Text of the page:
electricity & magnetism static electricity, electric fields, currents, circuits magnetic fields &...

Download Electricity & Magnetism Static Electricity, Electric Fields, Currents, Circuits Magnetic Fields & Electro Magnets Motors & Generators

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  • Slide 1
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  • Electricity & Magnetism Static Electricity, Electric Fields, Currents, Circuits Magnetic Fields & Electro Magnets Motors & Generators
  • Slide 3
  • Atoms Have neutrons, protons, and electrons.Have neutrons, protons, and electrons. Protons are positively chargedProtons are positively charged Electrons are negatively chargedElectrons are negatively charged
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  • Electrons Are located on the outer edges of atomsthey can be moved.Are located on the outer edges of atomsthey can be moved. A concentration of electrons in an atom creates a net negative charge.A concentration of electrons in an atom creates a net negative charge. If electrons are stripped away, the atom becomes positively charged.If electrons are stripped away, the atom becomes positively charged.
  • Slide 5
  • + - + + + + The world is filled with electrical charges: + + + + + - - - - - - - - -
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  • What is this electrical potential called? Static ElectricityStatic Electricity -- - - - - - + + + + +
  • Slide 7
  • Static Electricity The build up of an electric charge on the surface of an object.The build up of an electric charge on the surface of an object. The charge builds up but does not flow.The charge builds up but does not flow. Static electricity is potential energy. It does not move. It is stored.Static electricity is potential energy. It does not move. It is stored. Charge is source of all electric force both attractive and repulsive.Charge is source of all electric force both attractive and repulsive.
  • Slide 8
  • Static Discharge Occurs when there is a loss of static electricity due to three possible things:Occurs when there is a loss of static electricity due to three possible things: Friction - rubbingFriction - rubbing Conduction direct contact charging by conduction is charging by contact.Conduction direct contact charging by conduction is charging by contact. Induction through an electrical field (not direct contact) charging by proximity.Induction through an electrical field (not direct contact) charging by proximity.
  • Slide 9
  • Conductors vs. Insulators Conductors material through which electric current flows easily. Insulators materials through which electric current cannot move.
  • Slide 10
  • Examples Conductors:Conductors: Metal Water Insulators: Styrofoam Rubber Plastic Paper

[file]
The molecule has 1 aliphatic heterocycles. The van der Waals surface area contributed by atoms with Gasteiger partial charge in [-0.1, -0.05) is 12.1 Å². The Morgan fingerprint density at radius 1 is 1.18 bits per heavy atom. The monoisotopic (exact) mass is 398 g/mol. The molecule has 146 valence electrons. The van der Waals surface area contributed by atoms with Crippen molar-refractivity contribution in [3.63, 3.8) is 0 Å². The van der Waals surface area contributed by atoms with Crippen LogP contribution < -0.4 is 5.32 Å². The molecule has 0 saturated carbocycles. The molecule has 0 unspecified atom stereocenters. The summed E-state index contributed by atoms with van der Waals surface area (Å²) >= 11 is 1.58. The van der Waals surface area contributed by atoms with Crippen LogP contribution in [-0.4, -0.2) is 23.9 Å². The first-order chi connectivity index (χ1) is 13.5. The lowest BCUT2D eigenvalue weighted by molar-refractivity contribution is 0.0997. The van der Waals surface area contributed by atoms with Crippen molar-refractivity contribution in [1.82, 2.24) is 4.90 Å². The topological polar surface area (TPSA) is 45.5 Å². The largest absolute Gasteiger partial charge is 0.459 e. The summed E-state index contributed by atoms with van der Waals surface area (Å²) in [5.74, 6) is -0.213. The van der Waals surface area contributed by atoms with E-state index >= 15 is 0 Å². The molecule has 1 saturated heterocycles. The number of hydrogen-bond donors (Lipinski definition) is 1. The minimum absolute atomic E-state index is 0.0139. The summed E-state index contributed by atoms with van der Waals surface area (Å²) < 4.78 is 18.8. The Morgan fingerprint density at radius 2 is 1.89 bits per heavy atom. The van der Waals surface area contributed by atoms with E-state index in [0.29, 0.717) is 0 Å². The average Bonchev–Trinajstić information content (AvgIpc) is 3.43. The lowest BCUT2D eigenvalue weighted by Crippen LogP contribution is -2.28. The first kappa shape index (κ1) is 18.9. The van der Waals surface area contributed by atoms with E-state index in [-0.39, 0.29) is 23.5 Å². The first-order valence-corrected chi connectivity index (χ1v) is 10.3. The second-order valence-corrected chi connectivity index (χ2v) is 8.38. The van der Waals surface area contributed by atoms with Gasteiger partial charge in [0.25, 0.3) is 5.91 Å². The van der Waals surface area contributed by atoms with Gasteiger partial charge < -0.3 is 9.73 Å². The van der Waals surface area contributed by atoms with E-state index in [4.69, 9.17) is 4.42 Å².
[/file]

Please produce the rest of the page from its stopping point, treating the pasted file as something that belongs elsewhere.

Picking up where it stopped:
• Slide 11
  • Ben Franklin Noticed Two types of chargeNoticed Two types of charge Mobile chargeMobile charge Stationary chargeStationary charge Positive electricity when he rubbed glassPositive electricity when he rubbed glass Negative electricity when he rubbed amberNegative electricity when he rubbed amber
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  • More Ben Electrons move and leave a positive chargeElectrons move and leave a positive charge Charge is caused by the transfer of electronsCharge is caused by the transfer of electrons Ionization energyIonization energy
  • Slide 13
  • The Electroscope A device used to detect the presence of electrical chargeA device used to detect the presence of electrical charge It charges by inductionIt charges by induction Cannot tell the type of charge negative or positiveCannot tell the type of charge negative or positive
  • Slide 14
  • Law of Conservation of Charge The total amount of charge in the universe remains constantThe total amount of charge in the universe remains constant Single charges can be neither created or destroyedSingle charges can be neither created or destroyed Charge is an intrinsic property of protons and electronsCharge is an intrinsic property of protons and electrons
  • Slide 15
  • Coulombs Law
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  • Action reaction pairsAction reaction pairs Unit of charge Coulomb (C)Unit of charge Coulomb (C) Distance is measured in metersDistance is measured in meters K = 8.988 X 10 9 Nm 2 /C 2K = 8.988 X 10 9 Nm 2 /C 2 1 e - = 1.609 X 10 -19 C1 e - = 1.609 X 10 -19 C 1 C = 6.25 X 10 18 e -1 C = 6.25 X 10 18 e -
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  • o is the permittivity of free space 8.854 X 10-12 C2/Nm2 Relates to how well a substance allows the presence of a charge
  • Slide 19
  • Vector Nature of Electrical Forces Electrostatic forces add vectoriallyElectrostatic forces add vectorially Pythagorean theorem and inverse tan.Pythagorean theorem and inverse tan.